University in Ohio, and subsequently received his Bachelor of 
Divinity degree from Yale College. Of the twenty-five years he has 
spent in the ministry fifteen were years of labor in church building and 
preaching in Missouri, while for ten years his duties have lain in 
California. He has been pastor of the Congregational Church at 
Ontario for the past four years. Two years ago he built an attractive 
home in Ontario, and his parents, now over eighty years of age, 
live with him. 

Mr. Toomay was camp pastor at Camp Kearney for a short time 
during the late war, and was prominent in all war activities during the 
term of the war. Among other duties he is probation officer for 
the west end of San Bernardino County. He is a member of the 
El Camino Real Club, made up of local educators and thinkers. He is 
a Mason and a member of the progressive wing of the republican 
party. Rev. Mr. Toomay is widely traveled, and a number of years 
ago he. went abroad for an extensive tour of the Mediterranean coun- 
tries, in the course of which he visited the cities of Rome and Athens 
and also Constantinople, Egypt, and the Holy Land. 

At Westerville, Ohio, in 1891, he married Miss Minnie O. Bender, 
daughter of Daniel Bender, of Ohio. Mrs. Toomay died at Ontario 
in 1919. She is survived by a daughter, Helen Toomay, now a student 
in Pomona College. Recently Rev. Mr. Toomay married Inez Craw- 


ford, a returned missionary from Japan. She is a daughter of John 
Crawford, a well known pioneer of Southern California. Mrs. Toomay 
has lived at Ontario since she was two years of age except for the 
its she spent in her missionary labors in Japan. 

William B. Cclross. — While almost every branch of industrial and 
commercial activity is well represented in San Bernardino County, 
it must be admitted that those connected with the production and 
marketing of fruits are of paramount importance, as this is especially 
a fruit-growing section of the country. Much stress has been laid 
upon the energy, foresight and aggressiveness of the men who are 
devoting themselves to the deciduous industry, and the half has not 
been told, but the same is equally true of those who afford a market 
for the products of the orchards and bring the producer into contact 
with the marts of trade. One of the men whose entire life has been 
spent in this line of work is William B. Culross. of Colton. who is 
now manager of the Colton plant of the Golden State Canneries, a 
man known all over this part of the state as an exponent of effective- 
ness and sound business methods. 

William B. Culross was born at Rochester. New York. August 27. 
1882. and comes of Colonial stock on his mother's side, and of Scotch 
descent on his father's side. He is a son of careful parents who sent 
him to school at Rochester for a couple of years, but in 1890 the 
family came to California and settled at San Bernardino, where they 
spent a year, the lad attending the San Bernardino schools. In 1893 
a return was made to Rochester, but in 1894 the family once more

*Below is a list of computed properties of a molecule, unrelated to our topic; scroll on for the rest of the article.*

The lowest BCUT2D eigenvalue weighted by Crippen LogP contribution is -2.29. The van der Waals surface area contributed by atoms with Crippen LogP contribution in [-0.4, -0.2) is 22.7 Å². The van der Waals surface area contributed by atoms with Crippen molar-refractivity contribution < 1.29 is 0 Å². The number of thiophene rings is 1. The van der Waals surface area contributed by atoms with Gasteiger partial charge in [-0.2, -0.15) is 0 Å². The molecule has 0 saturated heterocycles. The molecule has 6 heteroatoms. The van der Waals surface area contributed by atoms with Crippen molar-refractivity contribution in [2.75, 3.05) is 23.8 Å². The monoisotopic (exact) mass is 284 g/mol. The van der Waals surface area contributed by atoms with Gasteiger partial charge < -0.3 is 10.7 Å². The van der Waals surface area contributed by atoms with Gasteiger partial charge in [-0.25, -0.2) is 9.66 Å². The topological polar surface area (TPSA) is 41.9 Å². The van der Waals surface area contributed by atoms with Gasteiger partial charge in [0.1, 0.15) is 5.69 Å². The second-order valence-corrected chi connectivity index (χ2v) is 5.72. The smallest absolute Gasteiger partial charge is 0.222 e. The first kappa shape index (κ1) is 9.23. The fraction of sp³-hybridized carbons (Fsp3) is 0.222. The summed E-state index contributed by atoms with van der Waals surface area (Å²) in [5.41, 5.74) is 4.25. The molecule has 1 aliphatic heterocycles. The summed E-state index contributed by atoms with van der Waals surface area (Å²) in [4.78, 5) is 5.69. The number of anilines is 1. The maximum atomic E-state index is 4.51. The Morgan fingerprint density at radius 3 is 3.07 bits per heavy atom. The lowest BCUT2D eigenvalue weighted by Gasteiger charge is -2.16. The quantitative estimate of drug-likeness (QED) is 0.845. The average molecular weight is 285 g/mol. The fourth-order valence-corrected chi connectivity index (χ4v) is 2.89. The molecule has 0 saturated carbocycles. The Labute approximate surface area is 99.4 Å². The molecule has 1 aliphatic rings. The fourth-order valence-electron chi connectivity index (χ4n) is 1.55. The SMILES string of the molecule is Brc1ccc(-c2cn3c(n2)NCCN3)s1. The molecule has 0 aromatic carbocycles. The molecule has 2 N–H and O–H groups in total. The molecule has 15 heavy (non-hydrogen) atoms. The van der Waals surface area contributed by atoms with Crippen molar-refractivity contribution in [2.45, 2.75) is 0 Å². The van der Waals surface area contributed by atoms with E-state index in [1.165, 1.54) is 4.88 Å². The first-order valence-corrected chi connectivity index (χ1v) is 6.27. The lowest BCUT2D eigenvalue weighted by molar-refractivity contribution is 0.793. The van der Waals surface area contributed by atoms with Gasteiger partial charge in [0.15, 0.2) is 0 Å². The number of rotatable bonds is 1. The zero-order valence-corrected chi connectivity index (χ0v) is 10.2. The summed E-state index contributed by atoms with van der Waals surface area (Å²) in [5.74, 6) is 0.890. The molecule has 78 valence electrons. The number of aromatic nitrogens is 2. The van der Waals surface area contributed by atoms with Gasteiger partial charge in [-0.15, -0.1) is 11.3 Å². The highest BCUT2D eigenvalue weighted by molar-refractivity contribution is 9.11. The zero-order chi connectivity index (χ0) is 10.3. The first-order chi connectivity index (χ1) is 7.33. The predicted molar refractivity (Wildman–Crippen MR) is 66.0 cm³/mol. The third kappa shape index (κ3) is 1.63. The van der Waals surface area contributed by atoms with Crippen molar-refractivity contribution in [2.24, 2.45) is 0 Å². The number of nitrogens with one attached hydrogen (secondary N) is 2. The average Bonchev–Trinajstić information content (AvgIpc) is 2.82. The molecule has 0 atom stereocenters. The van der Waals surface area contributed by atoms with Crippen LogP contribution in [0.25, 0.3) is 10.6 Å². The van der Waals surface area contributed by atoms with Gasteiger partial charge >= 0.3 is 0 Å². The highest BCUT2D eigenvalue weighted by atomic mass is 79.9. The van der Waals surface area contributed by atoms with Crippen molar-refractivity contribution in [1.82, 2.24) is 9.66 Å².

came to California, and took up permanent residence at Rialto. 
William B. Culross had two more years in the San Bernardino schools 
and a year in the Riverside Business College, and then was ready for 
his contact with the actualities of life. He became associated with 
A. Gregory, an orange grower and shipper at Redlands. as stenog- 
rapher, and in this connection learned one end of the business, so 
that when he came to Colton it was as secretary of the Gregory Fruit 
Company, and he held that position until the concern was absorbed 
by the Golden State Canneries, at which time he was made manager 
of the Colton plant, and still holds this responsible position. While 
- the republican ticket, he has never concerned himself greatly 
about politics, but when elected to the Colton City Council rendered 
such efficient service to his ward and city- that he has been re-elected 
several times and is now serving his ninth consecutive year in that 
body, the last seven years being the presiding officer. He is a Mason. 

In 1906 Mr. Culross married at Colton Miss Effie Gilbert, the 
ceremony being celebrated on the day of the San Francisco earth- 
quake. Mrs. Culross is a native of Iowa and a daughter of Mr. and 
Mrs. Elmer E. Gilbert, of Colton. Mr. and Mrs. Culross have two 
daughters. Ada and Bertha. The leading characteristic displayed by 
Mr. Culross is dependability. With it he possesses ability, persistency 
and sincerity, and never goes into anything unless he heartily believes 
in it and is certain that its successful termination will be of lasting 
good to the majority. He is deservedly popular, and stands very 
high in public confidence. 

Feed W. Frexch. — After a broad and general successful business 
experience in the East Fred W. French came to California with his 
familv in 1911. and after a few vears entered the real estate business. 


He is now senior member of French-Spangler Realty Company at 
San Bernardino. 

Mr. French was born at Paulding, Ohio, November 20. 1867 
of Andrew Y. and Lottie B. French. His father had to his credit a 
record of four and a half years' service as a Union soldier in the